• http://www.americablog.com/ Naja pallida

    *facepalm*

  • cole3244

    in america you are a special armed unit if you have not shot or killed someone on duty and almost everyone is a special swat team by the icelandic standard, i exaggerate because i care.

  • pappyvet

    Very sad. Even more so because they could easily compare the tragedy to life here in America.

  • nicho

    In the US, you’re a special unit of the police, if you can actually shoot straight. “Statistically, the NYPD usually requires about 331 rounds to hit 54 targets, of which 14 will be innocent bystanders, 24 will be dogs, and 16 will be people they were actually aiming at.”

    http://nymag.com/daily/intelligencer/2013/11/nypd-police-shootings-numbers-2012.html

  • nicho

    They got a long way to go to catch up with the US. Mentally disturbed, unarmed man wanders into the middle of Times Square. Doofus cops shoot at him, miss, and hit two women instead. Now they are charging the guy with “vicarious assault” on the two women.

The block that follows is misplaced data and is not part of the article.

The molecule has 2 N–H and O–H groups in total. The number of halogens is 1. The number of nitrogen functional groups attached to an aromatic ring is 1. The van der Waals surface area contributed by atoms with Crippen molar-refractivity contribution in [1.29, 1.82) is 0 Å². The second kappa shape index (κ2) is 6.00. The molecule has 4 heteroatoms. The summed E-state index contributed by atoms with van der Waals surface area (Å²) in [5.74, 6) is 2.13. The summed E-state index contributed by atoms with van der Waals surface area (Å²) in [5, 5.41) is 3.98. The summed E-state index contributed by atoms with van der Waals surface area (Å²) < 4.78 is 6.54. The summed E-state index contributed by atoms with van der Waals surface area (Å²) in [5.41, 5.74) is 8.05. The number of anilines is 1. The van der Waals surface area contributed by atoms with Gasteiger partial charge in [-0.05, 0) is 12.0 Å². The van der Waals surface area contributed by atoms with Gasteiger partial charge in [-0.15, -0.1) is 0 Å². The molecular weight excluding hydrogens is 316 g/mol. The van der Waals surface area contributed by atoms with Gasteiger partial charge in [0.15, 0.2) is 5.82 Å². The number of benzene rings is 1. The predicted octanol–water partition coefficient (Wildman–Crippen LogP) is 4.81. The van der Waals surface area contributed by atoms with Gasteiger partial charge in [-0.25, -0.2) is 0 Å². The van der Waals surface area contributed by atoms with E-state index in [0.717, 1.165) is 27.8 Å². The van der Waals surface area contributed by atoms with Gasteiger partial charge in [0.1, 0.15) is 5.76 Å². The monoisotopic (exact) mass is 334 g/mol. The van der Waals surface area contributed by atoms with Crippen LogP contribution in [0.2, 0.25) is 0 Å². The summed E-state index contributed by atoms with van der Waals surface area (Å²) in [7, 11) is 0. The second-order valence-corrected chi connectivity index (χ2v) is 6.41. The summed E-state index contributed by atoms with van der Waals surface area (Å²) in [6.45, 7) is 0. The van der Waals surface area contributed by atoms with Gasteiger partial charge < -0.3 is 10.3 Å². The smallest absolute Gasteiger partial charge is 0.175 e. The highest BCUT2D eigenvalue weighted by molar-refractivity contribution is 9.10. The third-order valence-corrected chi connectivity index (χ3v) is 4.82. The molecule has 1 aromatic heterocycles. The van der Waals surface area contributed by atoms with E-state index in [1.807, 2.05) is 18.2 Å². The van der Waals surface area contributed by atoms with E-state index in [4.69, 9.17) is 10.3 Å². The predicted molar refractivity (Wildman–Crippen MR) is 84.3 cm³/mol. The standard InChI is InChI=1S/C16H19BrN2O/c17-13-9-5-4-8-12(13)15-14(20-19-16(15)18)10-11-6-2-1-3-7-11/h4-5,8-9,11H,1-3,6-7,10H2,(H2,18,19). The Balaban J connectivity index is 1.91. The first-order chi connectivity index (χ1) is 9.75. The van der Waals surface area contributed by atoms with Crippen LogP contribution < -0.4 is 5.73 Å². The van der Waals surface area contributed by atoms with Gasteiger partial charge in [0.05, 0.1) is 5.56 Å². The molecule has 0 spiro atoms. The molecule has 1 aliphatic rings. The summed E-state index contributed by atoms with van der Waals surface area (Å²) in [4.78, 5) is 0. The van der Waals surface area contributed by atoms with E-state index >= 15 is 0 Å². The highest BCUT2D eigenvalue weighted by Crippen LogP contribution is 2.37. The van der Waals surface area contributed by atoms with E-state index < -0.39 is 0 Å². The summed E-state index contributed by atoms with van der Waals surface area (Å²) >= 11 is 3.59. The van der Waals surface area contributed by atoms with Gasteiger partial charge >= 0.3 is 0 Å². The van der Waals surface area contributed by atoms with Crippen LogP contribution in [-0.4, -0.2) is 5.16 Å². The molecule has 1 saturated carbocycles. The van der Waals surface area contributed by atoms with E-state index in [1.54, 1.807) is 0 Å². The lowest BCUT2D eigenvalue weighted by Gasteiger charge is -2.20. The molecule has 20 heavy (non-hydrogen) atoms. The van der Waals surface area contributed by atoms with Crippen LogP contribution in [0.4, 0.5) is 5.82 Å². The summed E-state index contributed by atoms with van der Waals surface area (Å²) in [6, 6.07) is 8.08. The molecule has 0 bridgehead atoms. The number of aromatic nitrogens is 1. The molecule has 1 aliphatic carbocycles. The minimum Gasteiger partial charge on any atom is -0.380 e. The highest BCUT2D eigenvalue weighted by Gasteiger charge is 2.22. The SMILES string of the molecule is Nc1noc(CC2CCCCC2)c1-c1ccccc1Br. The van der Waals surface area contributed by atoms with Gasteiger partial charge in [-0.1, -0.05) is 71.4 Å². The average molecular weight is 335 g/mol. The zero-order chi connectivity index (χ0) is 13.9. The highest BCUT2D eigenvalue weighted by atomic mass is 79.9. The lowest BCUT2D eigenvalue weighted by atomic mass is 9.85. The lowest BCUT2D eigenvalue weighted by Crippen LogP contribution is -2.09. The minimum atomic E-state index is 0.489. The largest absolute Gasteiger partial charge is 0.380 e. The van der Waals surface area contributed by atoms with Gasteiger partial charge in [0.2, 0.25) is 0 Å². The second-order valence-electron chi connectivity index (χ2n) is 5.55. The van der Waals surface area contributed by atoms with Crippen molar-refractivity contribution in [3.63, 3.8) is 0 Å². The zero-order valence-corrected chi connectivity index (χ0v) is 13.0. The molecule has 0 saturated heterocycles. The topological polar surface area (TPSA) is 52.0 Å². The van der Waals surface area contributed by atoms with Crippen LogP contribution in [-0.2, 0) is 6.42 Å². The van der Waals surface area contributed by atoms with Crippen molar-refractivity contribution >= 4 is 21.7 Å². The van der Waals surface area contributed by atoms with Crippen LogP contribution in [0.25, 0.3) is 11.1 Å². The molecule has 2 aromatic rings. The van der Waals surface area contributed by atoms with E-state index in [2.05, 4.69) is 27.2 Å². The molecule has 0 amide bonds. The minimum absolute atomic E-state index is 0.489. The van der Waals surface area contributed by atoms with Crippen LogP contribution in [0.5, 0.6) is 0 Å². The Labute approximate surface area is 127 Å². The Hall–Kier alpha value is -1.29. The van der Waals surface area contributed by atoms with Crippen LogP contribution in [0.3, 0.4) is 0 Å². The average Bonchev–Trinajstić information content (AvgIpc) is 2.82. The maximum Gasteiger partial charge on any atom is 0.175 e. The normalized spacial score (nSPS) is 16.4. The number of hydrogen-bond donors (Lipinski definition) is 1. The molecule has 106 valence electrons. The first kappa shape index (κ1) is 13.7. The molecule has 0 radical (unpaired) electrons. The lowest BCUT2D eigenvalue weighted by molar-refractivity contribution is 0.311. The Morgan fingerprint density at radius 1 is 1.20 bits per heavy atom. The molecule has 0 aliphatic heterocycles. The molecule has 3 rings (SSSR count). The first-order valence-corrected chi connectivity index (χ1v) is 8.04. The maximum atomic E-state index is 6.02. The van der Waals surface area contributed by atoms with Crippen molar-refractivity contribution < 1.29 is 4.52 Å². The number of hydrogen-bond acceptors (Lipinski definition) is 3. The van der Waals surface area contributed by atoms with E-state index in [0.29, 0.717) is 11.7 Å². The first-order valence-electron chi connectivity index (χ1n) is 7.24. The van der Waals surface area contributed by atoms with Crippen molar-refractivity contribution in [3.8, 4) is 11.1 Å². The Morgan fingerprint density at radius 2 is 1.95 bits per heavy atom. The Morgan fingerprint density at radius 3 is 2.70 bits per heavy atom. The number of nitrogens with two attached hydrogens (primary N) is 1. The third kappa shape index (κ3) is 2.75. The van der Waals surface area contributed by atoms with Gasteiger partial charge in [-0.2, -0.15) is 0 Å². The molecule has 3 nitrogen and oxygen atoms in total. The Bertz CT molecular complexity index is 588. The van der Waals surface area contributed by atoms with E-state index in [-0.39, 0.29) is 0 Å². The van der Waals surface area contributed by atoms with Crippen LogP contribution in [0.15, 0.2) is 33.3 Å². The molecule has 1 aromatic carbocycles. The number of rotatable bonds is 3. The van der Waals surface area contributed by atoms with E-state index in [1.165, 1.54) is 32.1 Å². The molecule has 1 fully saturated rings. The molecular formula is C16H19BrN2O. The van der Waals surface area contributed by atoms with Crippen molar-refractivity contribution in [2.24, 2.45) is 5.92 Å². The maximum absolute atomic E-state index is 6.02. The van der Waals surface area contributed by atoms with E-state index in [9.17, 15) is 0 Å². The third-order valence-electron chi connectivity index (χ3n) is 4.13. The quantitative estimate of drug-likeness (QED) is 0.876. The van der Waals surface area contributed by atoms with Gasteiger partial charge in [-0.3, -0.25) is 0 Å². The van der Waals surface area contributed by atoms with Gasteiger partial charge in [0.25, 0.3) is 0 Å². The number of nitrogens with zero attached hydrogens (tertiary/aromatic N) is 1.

http://www.commondreams.org/further/2013/12/05-2

  • http://AMERICAblog.com/ John Aravosis

    You’re a “special” unit of the police if you have a gun. Amazing.

  • http://AMERICAblog.com/ John Aravosis

    Found an AP story that explains, and added it to the story. Here’s my edit:

    Arnorsdottir told PRI that the police were called because the neighbors of a 59 year old man with severe psychiatric problems thought they heard shots, and called the police. The police arrived, rushed in, and the man shot at the police. According to AP, A special armed unit of the police (generally, the cops aren’t armed in Iceland) came in and shot the man.

    Yes, in Iceland, simply having a gun makes you the “special” SWAT team.

  • perljammer